When the war ended in 1975, the United States withdrew its’ troops in Southeast Asia, going back on their word and leaving the Hmong people to be faced with genocide.  Laos had fallen completely into the Pathet Lao (communist party) hands and the lives of the Hmong people were in jeopardy for their involvement with the United States during the war. The Pathet Lao Communist stated in a newspaper declaring that they would “wipe out the Hmongs and their families to the last root” in a genocidal extinction. They began to prosecute the Hmongs by hunting them down, killing, torturing, and sending them into labor camps. Women and children were being captured and forced into a life of sexual slavery where they were repeatedly raped by countless Lao soldiers. Chemical and biological warfare, “Yellow Rain”, were used against the Hmongs. Hundreds and thousands were killed and perished. Tens of thousands of the Hmong people fled for their lives.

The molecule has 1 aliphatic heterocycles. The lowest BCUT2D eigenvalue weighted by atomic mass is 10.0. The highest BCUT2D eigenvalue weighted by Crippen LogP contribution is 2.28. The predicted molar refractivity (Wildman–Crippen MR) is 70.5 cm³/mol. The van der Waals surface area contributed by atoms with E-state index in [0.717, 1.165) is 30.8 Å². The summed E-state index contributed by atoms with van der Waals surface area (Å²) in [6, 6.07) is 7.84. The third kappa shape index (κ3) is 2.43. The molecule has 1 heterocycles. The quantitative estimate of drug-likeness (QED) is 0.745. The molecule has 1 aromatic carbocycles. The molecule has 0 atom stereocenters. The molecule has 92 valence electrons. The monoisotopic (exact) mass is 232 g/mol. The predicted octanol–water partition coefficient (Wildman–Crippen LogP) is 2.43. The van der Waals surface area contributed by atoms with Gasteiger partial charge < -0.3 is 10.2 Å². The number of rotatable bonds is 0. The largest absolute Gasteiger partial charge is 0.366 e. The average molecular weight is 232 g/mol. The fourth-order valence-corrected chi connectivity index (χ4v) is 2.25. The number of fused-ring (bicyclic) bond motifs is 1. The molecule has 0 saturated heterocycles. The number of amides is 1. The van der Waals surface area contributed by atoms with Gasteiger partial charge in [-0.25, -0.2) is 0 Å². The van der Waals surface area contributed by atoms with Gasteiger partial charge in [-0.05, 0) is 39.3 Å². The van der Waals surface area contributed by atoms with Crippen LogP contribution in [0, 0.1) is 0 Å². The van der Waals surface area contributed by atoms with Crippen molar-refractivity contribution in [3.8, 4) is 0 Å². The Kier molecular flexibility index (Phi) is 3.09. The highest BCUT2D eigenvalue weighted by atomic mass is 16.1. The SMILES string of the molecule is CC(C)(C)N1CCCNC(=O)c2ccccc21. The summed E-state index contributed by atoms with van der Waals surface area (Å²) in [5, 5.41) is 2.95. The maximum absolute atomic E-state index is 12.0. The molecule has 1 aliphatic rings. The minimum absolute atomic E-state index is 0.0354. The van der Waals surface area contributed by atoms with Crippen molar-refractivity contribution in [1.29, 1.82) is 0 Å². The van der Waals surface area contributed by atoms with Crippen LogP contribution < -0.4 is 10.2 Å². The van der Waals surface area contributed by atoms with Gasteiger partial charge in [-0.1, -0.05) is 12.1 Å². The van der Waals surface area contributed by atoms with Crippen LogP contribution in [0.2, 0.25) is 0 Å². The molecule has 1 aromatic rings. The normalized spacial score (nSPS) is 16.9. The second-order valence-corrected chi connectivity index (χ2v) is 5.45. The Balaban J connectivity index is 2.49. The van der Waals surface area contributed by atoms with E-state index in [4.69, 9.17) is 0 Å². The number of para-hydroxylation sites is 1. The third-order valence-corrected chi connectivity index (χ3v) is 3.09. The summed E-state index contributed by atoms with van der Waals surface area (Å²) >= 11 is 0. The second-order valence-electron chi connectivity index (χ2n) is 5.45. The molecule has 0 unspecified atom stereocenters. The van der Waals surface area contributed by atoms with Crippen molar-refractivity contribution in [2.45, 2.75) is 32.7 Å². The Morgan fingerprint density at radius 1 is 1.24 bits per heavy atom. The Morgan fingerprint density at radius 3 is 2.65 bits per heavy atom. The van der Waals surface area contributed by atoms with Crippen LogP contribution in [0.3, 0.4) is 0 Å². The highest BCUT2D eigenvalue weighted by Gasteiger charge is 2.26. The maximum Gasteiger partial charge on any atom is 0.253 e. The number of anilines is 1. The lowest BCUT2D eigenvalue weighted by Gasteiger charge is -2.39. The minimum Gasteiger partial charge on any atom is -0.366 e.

Hmong men, women and children began their escape on a long and dangerous journey across the mountains and through the jungles working their way toward the Mekong River and eventually into makeshift refugee camps in northern Thailand where they stayed unit they would be resettled in another country. In 1976 the Hmongs were finally able to come to the United States until the end of 1993. In May of 1976 about 11,000 Hmongs enter the United States and by 1978 about another 30,000 arrived. The first wave was made up mostly of men who were directly associated with General Vang Pao’s secret army. And in the 1980s Hmong families were able to come in the United States. This was the becoming of the second wave of the Hmong people. Since the closing of the refugee camps in Thailand in 1995, thousands of Hmongs have returned to Laos where there are continuing reports of torture and abuse. There are a few thousand Hmong people who still remain in Thailand.